The GOP's self-made health-care conundrum

Yes, the party failed horrifically to repeal and replace Obamacare during President Trump’s first term. But that’s ancient history today, and the party has also scratched up some big wins: The individual mandate is dead, the system is about as stable as it’s ever been, and various executive actions have freed Americans to buy non-Obamacare plans if they want to. Amid all the chaos and ineptitude, the GOP somehow managed to keep what was popular about the law while eliminating the worst bits.

Meanwhile, many of the Democratic candidates are touting expensive, disruptive ideas such as Medicare for All. Especially if the more moderate Joe Biden doesn’t win the nomination, Republicans could have a field day with this. Voters want stability in health care: When Obamacare was passed, it was unpopular — but it gained popularity when Republicans went after it. It’s not hard to see what happens when Democrats don’t just want to reform and beef up the individual market, but are directly attacking employer-based health care.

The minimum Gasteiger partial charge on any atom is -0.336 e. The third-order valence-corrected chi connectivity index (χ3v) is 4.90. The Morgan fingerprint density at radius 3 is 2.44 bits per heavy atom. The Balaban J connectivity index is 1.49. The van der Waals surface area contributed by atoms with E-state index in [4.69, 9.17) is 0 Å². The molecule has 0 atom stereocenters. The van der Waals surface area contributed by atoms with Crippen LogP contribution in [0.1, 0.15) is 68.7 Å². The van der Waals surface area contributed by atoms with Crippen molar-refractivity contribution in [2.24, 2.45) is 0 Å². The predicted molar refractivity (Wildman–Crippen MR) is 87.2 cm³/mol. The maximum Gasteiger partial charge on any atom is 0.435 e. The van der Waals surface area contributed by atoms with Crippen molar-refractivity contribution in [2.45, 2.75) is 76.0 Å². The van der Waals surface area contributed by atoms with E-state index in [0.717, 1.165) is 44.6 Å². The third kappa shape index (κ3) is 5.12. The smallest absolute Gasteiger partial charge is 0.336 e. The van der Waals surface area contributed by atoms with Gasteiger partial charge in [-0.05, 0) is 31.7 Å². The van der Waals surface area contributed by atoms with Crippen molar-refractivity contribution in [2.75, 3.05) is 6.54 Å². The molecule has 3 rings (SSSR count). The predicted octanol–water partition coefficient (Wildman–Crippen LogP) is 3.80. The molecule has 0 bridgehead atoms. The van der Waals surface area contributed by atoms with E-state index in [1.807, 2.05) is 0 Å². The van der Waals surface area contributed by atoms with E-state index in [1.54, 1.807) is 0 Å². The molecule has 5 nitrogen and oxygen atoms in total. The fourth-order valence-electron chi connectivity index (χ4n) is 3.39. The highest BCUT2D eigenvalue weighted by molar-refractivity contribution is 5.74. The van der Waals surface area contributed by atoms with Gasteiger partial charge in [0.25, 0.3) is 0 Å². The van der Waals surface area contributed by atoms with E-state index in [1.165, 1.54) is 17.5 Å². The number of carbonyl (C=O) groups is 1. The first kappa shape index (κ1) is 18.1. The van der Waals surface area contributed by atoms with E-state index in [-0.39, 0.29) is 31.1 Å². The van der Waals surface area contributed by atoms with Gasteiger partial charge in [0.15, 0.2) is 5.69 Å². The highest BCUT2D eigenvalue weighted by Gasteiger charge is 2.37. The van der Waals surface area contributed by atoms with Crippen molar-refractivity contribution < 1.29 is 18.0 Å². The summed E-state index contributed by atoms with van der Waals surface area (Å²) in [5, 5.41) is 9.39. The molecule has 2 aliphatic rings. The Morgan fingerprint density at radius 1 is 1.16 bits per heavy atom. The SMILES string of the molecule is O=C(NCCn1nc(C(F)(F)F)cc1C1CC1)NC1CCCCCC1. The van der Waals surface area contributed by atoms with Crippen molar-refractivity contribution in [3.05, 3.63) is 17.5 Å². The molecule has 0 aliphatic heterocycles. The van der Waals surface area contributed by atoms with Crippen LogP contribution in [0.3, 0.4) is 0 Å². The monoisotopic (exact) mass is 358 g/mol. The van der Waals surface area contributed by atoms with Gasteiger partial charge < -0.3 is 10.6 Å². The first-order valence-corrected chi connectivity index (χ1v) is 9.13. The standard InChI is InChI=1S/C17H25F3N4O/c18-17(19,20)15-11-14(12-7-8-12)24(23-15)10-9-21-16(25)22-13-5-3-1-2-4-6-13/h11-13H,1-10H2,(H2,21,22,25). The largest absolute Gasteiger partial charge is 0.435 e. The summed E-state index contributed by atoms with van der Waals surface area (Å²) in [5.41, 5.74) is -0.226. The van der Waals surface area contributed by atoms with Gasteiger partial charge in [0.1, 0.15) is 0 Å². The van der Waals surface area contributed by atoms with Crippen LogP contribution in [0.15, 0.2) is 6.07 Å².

So why is the Fifth Circuit, at the behest of several red states and with considerable support from the Trump administration itself, entertaining yet another lawsuit to strike Obamacare down?